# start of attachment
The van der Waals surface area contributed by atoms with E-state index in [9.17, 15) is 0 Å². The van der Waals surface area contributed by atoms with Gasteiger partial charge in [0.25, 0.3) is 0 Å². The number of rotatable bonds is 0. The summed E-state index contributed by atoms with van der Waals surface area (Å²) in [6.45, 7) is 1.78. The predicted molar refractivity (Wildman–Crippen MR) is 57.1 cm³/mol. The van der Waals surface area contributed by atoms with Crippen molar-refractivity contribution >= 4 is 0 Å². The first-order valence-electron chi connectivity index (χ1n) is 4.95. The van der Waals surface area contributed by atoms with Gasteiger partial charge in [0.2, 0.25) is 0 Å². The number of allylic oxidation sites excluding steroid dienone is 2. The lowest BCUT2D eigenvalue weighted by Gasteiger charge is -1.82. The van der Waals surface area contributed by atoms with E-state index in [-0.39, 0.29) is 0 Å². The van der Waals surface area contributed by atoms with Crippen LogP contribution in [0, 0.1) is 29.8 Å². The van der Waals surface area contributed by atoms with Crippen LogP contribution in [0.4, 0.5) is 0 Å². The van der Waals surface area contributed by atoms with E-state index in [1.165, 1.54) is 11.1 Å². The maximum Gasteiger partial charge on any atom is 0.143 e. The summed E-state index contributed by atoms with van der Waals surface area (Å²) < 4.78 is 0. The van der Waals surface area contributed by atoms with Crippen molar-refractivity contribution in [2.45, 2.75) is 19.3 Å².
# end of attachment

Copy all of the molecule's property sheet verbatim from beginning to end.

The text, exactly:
The van der Waals surface area contributed by atoms with E-state index in [9.17, 15) is 0 Å². The van der Waals surface area contributed by atoms with Gasteiger partial charge in [0.25, 0.3) is 0 Å². The number of rotatable bonds is 0. The summed E-state index contributed by atoms with van der Waals surface area (Å²) in [6.45, 7) is 1.78. The predicted molar refractivity (Wildman–Crippen MR) is 57.1 cm³/mol. The van der Waals surface area contributed by atoms with Crippen molar-refractivity contribution >= 4 is 0 Å². The first-order valence-electron chi connectivity index (χ1n) is 4.95. The van der Waals surface area contributed by atoms with Gasteiger partial charge in [0.2, 0.25) is 0 Å². The number of allylic oxidation sites excluding steroid dienone is 2. The lowest BCUT2D eigenvalue weighted by Gasteiger charge is -1.82. The van der Waals surface area contributed by atoms with E-state index in [-0.39, 0.29) is 0 Å². The van der Waals surface area contributed by atoms with Crippen LogP contribution in [0, 0.1) is 29.8 Å². The van der Waals surface area contributed by atoms with Crippen LogP contribution in [0.4, 0.5) is 0 Å². The van der Waals surface area contributed by atoms with E-state index in [1.165, 1.54) is 11.1 Å². The maximum Gasteiger partial charge on any atom is 0.143 e. The summed E-state index contributed by atoms with van der Waals surface area (Å²) < 4.78 is 0. The van der Waals surface area contributed by atoms with Crippen molar-refractivity contribution in [2.45, 2.75) is 19.3 Å².